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Clinical Investigations: COPD |

A Simple Pulmonary Rehabilitation Program Improves Health Outcomes and Reduces Hospital Utilization in Patients With COPD* FREE TO VIEW

Kok P. Hui; Alison B. Hewitt
Author and Funding Information

*From the Department of Medicine, Changi General Hospital, Singapore.

Correspondence to: Kok P. Hui, BM BS, MD, Department of Medicine, Changi General Hospital, 2 Simei St 3, Singapore 529889



Chest. 2003;124(1):94-97. doi:10.1378/chest.124.1.94
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Published online

Study objectives: A prospective longitudinal study to investigate if a simple outpatient-based pulmonary rehabilitation program (PRP) can improve health outcome and hospital utilization in patients with COPD.

Patients: Patients with COPD and FEV1 < 60% predicted.

Setting: Outpatient physiotherapy department at a district general hospital (Fairfield Hospital, Sydney, Australia).

Intervention: Completion of a simple PRP.

Results: Thirty-six patients with COPD completed the PRP. Improved exercise endurance (mean ± SD 6-min walking distance increased from 333 ± 76 to 423 ± 107 m [p < 0.001]), reduced dyspnea scale, and improved quality-of-life measurements were found. There was no improvement in lung functions (FEV1 preprogram mean, 0.97 ± 0.43 L; postprogram mean, 0.96 ± 0.42 L). In the 12 months following completion of program, hospitalization and length of stay were reduced compared to prior to starting the program (preprogram, 7.4 days; postprogram, 3.3 days; p < 0.005).

Conclusions: A simple, low-cost, outpatient PRP was able to improve health outcome for patients with COPD. Hospital utilization and health cost were reduced as well.

Figures in this Article

Pulmonary rehabilitation programs (PRPs) have been recommended as an integral part of management of patients with COPD.13 Randomized controlled trials have shown PRPs to reduce symptoms of dyspnea, and improve exercise capacity and overall quality of life (QOL) in patients with COPD. Summaries and recommendation of practice of PRPs have been published.46 In all these guidelines, the recommended PRPs are based on a multidisciplinary team approach. The team can include physicians, a dedicated physiotherapist, specialist respiratory nurse, occupational therapist, dietetic staff, social worker, and smoking-cessation counselor. Activities in a comprehensive program can include exercise training, education, nutritional advice, and psychosocial and behavioral intervention. Such comprehensive programs require a high level of resources and are costly. We introduced a simple PRP in our hospital (a district general hospital) and hypothesized that a simple low-cost program should be able to improve health outcome for patients with COPD. The program is primarily based on incremental exercise endurance training, incorporating upper- and lower-limb weight training and endurance activities. The team consists of a physiotherapist supervised by a respiratory physician. In addition, we investigated if patients required less hospital utilization in the year following completion of the PRP.

Patients were referred to the program by specialists, general physicians, or general practitioners. The program was conducted by a physiotherapist, and patients attended twice a week for 8 weeks of the PRP. Patients with COPD and FEV1 < 60% predicted or limitation of exertion by dyspnea were enrolled into the program. Exclusion criteria were severe cardiovascular disease or other comorbidities that limited exercise. The program consisted of increasing exercise endurance training, as well as upper- and lower-limb exercise training. Endurance exercise training commenced with walking, progressing to bicycle ergometer according to the method of Alison et al,7 with subsequent addition of steps and jogging on a minitrampoline as appropriate. Incremental progression was based on performance at each session. Upper- and lower-limb weight training exercises commenced at week 3 of the program. No other formal educational, dietary, pharmacy, or psychosocial support was provided, and no other allied health professional was involved. Treatment and management of patients were left to the discretion of referring physicians, and compliance to treatment was not monitored.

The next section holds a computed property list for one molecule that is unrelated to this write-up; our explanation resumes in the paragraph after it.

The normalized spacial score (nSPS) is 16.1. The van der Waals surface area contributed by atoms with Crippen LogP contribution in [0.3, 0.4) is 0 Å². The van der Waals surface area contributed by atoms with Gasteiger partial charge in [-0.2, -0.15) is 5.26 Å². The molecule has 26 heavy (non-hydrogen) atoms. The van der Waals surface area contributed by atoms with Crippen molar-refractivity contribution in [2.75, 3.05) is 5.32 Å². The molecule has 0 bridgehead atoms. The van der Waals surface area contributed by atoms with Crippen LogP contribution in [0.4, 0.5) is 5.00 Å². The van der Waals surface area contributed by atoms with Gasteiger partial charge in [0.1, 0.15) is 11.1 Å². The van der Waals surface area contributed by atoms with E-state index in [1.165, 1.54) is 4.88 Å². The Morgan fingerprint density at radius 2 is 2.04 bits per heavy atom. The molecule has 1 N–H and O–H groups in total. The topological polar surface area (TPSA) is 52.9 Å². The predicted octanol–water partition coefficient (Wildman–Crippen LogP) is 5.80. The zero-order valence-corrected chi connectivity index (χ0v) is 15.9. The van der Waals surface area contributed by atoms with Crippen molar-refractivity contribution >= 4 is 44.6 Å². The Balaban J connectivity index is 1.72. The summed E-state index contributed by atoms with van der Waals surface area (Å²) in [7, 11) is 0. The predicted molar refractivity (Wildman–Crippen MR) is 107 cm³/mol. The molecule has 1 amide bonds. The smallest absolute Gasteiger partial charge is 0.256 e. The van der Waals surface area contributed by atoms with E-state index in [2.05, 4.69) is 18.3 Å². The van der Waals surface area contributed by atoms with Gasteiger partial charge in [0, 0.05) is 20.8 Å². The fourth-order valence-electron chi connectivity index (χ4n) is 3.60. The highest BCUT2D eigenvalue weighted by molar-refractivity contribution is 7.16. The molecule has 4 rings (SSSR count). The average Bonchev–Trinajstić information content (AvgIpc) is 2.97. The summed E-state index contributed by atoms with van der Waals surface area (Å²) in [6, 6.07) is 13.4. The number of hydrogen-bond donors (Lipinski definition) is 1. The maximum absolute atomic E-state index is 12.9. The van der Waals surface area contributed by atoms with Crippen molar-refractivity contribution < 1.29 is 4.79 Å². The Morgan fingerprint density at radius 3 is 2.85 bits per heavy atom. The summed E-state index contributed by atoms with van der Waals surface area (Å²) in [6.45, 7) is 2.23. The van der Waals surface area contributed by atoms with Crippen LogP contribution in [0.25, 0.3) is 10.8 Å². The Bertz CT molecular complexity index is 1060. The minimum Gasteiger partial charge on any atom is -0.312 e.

At initial attendance, baseline evaluation included spirometry, 6-min walking distance (6MWD), Borg dyspnea scale (after the 6-min walk), and QOL assessment with the chronic respiratory disease questionnaire (CRDQ).8 These measurements were repeated within 1 week of completion of the program.

During each session, a physiotherapist and assistant physiotherapist supervised a maximum of eight patients, and caregivers were encouraged to attend. Each session lasted 1.5 h, with equal rest time between exercises. Patients attended two sessions per week, and were encouraged to maintain regular walking and upper-limb exercises at least 1 day at home.

Hospital utilization of all patients for the year immediately before and after completion of the PRP was examined by reviewing hospital records. Only hospital admissions directly relating to exacerbation of COPD were included.

Data are presented as mean (SD) unless otherwise indicated, and statistical analysis was by paired t test, except length of stay (LOS) and hospital admissions, which were analyzed by Wilcoxon signed-rank test (Version 9; SPSS; Chicago, IL).

Patient Demographics

Consecutive patients with COPD who attended the first 18 months after commencement of the program were analyzed. During that time, 42 patients were enrolled. All patients had COPD, and one patient had coexisting asbestosis. Six patients dropped out, and data from the remaining 36 patients who completed the program were analyzed. Demographic characteristics are shown in Table 1 .

Lung Functions, QOL, and Exercise Capacity

At the end of the program, there were no significant changes in lung functions. However, 6MWD increased significantly from 333 (SD, 76) to 423 m (SD, 106) [p < 0.001] after the program (Table 2 , Fig 1 ). The mean increase in 6MWD was 90.5 m (SD, 63). There were also significant improvements in QOL assessment with respect to dyspnea scale (p < 0.001), fatigue score (p < 0.05), emotional (p < 0.005), and mastery (p < 0.005) components of the CRDQ (Table 3 ).